How Thermal Imaging Works
Thermal images cannot see through walls, although you can gather much information about the inside of the wall as well as what is happening on the other side of the wall. For example you would not be able to see people and plants involved in an illegal indoor growing operation from the outside of the building. You would be able to see and monitor the heat escaping from the building that would be a telltale sign of an illicit growing operation. Click here for legal cases involving thermal infrared for narcotics detection
You would also be able to see things like studs inside the walls, or damaged insulation in roofing applications. You cannot hide from thermal imaging by covering yourself in mud to blend in like that movie tough guy. This might work momentarily, but infrared “heat” energy transfers well when objects are touching. Your body heat would quickly warm your camouflage resulting in a thermal image. We hope that dispels a few of the most common questions regarding infrared energy. Thermal imagers in Hollywood and in real life are very different. The remainder of this paper will focus on the real life thermal imagers and how they work.
Thermal energy is transmitted in the infrared wavelength ( 1 micron to 100 microns ). You can see by the image above that thermal energy is closely related to visible light in that it travels in a wave. The human eye can only see the narrow middle band of visible light that encompasses all the colors of light in the rainbow. Thermal infrared imagers translate the energy transmitted in the infrared wavelength into data that can be processed into a visible light spectrum video display. Visible light is dependent on a light source ( the sun or artificial ) reflecting off an object to be received by our eyes. Remember, all objects above 0 degrees Kelvin emit thermal infrared energy so thermal imagers can passively see all objects regardless of ambient light. This can give you an enormous advantage. Thermal infrared imaging performs in a wider range of environments than other night vision technologies. Additionally, IR devices can serve your inspection needs at night or in broad daylight.
The image on the left shows two adults and a child through an infrared thermal imager. After a minute of sitting on the couch the thermal infrared energy of the people is transferred and stored in the couch until they get up. The image on the right illustrates the fact that all objects radiate heat. The heat from their bodies that transferred to the couch is now being emitted from the couch and displayed on a thermal imaging device. No visual light technology can record this type of data. The properties of heat transmission are more than an interesting novelty, this information can prove useful in a variety of applications. Law enforcement applications include criminal tracking, land/airborne surveillance, drug facility detection, or vehicles which have been recently operated all from a safe distance, industrial users can detect flaws in manufacturing or weakened insulators, fire safety professionals can detect full vs. empty flammable storage containers, and forestry workers can easily track game or poachers. Other applications include non destructive testing, process control, predictive/preventative maintenance, building/factory diagnostics, energy audits, roofing/insulation inspection, insurance fraud prevention, veterinary/human medical imaging, border patrol, remote security monitoring, and many more applications being discovered.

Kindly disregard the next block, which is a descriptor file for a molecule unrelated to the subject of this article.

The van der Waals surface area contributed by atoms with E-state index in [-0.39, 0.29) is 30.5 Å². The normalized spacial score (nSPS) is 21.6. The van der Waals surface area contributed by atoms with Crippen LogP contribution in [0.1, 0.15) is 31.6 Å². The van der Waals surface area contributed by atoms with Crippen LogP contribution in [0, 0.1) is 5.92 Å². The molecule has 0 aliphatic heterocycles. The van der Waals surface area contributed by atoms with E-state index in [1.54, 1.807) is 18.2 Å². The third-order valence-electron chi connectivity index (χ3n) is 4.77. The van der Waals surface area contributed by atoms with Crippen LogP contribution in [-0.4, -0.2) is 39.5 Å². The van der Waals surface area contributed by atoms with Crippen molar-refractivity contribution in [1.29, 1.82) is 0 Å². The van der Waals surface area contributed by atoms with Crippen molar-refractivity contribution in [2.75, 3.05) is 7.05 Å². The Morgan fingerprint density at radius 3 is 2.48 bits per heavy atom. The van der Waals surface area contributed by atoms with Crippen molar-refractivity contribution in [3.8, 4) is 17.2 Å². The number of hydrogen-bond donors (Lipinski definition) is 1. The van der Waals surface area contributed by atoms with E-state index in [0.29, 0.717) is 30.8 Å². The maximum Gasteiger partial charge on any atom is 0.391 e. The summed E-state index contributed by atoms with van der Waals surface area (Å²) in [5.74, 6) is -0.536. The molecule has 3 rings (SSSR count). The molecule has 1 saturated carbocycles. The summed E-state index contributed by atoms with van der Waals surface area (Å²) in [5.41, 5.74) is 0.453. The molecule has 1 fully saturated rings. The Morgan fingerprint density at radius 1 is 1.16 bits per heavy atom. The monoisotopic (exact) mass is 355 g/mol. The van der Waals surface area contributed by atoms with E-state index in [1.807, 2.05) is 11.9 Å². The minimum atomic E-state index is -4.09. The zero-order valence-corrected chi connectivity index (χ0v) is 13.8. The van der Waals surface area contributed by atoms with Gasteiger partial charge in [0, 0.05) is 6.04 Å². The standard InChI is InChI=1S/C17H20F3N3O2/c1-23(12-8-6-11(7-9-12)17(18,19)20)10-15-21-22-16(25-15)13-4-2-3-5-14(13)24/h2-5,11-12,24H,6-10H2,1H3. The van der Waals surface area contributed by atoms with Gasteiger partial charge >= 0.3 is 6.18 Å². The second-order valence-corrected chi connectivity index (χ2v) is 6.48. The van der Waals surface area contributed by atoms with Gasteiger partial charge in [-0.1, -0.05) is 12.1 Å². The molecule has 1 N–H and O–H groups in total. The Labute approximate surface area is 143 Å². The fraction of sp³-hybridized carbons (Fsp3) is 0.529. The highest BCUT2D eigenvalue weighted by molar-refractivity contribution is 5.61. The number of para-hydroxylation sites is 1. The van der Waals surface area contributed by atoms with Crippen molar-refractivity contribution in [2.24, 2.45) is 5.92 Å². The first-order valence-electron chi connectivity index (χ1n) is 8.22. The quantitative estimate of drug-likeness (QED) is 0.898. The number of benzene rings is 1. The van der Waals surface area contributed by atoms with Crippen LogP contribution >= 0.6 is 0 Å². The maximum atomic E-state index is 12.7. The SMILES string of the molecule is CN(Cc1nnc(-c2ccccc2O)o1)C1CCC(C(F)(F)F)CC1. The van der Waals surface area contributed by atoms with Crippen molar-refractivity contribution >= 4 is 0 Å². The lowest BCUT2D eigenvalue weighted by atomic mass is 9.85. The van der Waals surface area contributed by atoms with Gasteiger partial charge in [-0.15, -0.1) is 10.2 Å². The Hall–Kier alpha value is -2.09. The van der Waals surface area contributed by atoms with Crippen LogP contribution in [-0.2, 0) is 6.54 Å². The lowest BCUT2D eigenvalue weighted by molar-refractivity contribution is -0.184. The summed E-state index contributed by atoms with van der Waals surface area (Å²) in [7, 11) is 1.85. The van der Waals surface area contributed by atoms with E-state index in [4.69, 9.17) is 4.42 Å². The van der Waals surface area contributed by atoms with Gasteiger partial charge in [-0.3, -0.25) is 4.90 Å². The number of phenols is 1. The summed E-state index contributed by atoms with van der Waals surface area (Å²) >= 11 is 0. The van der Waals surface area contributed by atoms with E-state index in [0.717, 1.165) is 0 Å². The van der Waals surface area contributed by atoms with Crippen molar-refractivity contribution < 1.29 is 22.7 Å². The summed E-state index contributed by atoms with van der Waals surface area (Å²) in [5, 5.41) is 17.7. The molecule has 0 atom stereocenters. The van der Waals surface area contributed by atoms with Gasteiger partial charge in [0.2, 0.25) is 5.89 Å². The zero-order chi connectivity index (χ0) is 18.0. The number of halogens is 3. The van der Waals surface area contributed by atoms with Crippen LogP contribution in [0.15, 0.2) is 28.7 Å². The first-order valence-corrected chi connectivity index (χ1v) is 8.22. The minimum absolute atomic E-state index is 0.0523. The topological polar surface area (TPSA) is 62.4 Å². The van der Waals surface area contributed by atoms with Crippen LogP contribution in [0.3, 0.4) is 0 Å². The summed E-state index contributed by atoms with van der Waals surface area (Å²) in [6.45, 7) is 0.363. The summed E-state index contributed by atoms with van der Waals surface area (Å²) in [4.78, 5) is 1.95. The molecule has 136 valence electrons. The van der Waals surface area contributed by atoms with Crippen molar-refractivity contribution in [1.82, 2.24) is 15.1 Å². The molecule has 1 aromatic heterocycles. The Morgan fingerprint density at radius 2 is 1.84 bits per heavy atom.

Thermal infrared imagers come in different configurations to suit your specific needs. Some imagers are designed to give you actual temperature measurement of the scene along with a color video representation. This type of imager is called “radiometric” and is used mostly for industrial ( predictive maintenance, process control, R&D ) and medical ( human & veterinary ) applications. Other imagers are designed primarily for surveillance and / or target acquisition environments. These units can be either hand held or fixed mount remote installations. The chief differences in surveillance units is going to be the optical components and the resolution of the imager. High end units for surveillance and target acquisition scenarios are capable of human detection at over 1 mile and vehicle detection at over 5 miles. Another type of detector is the aerial surveillance mounted thermal imager. These units are mounted to aircraft in gyro stabilized all weather housings. Typically they are remote controlled and are either alone or paired with a CCD TV camera. Primarily these units are used by law enforcement agencies and electronic news gathering teams.